Dissertation/Thesis Abstract

Engineering interfacial properties of organic semiconductors through soft-contact lamination and surface functionalization
by Shu, Andrew Leo, Ph.D., Princeton University, 2014, 165; 3627154
Abstract (Summary)

Organic electronics is a topic of interest due to its potential for low temperature and solution processing for large area and flexible applications. Examples of organic electronic devices are already available on the market; however these are, in general, still rather expensive. In order to fully realize inexpensive and efficient organic electronics, the properties of organic films need to be understood and strategies developed to take advantage of these properties to improve device performance. This work focuses on two strategies that can be used to control charge transport at interfaces with active organic semiconducting thin films. These strategies are studied and verified with a range of photoemission spectroscopy, surface probe microscopy, and electrical measurements.

Vacuum evaporated molecular organic devices have long used layer stacking of different materials as a method of dividing roles in a device and modifying energy level alignment to improve device performance and efficiency. Applying this type of architecture for solution-processed devices, on the other hand, is nontrivial, as an issue of removal of or mixing with underlying layers arises. We present and examine here soft-contact lamination as a viable technique for depositing solution-processed multilayer structures. The energetics at homojunctions of a couple of air-stable polymers is investigated. Charge transport is then compared between a two-layer film and a single-layer film of equivalent thicknesses. The interface formed by soft-contact lamination is found to be transparent with respect to electronic charge carriers.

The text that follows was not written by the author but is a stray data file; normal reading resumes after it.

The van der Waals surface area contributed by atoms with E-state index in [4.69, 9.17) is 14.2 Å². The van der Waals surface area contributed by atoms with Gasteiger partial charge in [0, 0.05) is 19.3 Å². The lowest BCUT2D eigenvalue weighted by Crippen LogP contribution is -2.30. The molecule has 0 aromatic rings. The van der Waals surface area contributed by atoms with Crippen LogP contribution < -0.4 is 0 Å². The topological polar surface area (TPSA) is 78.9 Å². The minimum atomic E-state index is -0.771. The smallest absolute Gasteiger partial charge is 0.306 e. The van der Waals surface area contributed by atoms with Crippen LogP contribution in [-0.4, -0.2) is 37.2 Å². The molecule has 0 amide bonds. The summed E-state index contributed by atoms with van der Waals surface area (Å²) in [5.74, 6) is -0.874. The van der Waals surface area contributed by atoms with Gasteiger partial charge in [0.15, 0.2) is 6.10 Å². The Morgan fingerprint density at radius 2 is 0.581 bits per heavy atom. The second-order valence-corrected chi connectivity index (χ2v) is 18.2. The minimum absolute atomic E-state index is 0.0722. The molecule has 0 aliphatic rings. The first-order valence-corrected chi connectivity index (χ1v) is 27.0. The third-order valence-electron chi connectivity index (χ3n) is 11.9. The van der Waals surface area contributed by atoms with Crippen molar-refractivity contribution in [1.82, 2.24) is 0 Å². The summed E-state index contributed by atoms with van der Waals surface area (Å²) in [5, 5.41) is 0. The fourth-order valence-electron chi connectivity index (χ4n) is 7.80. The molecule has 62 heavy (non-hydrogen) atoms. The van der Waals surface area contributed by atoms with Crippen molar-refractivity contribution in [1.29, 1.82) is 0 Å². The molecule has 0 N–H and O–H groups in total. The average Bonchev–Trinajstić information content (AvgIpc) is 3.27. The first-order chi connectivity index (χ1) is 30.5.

We also propose a technique for modifying electronic level alignment at active organic-organic heterojunctions using dipolar self-assembled monolayers (SAM). An ultra-thin metal oxide is first deposited via a gentle low temperature chemical vapor deposition as an adhesion layer for the SAM. The deposition is shown to be successful for a variety of organic films. A series of phenylphosphonic acid SAM molecules with various molecular dipoles is then used to functionalize the surface of an organic film and found to modify the work function depending on the molecular dipole across the molecule. This in turn is found to modify the energy level alignment between the underlying organic film with an organic film deposited on top.

Indexing (document details)
Advisor: Kahn, Antoine
Commitee: Loo, Yueh-Lin, Rand, Barry P., Schwartz, Jeffrey, Wagner, Sigurd
School: Princeton University
Department: Electrical Engineering
School Location: United States -- New Jersey
Source: DAI-B 75/10(E), Dissertation Abstracts International
Subjects: Electrical engineering, Materials science
Keywords: Interfaces, Organic electronics, Polymers, Surface chemistry
Publication Number: 3627154
ISBN: 978-1-321-02282-7
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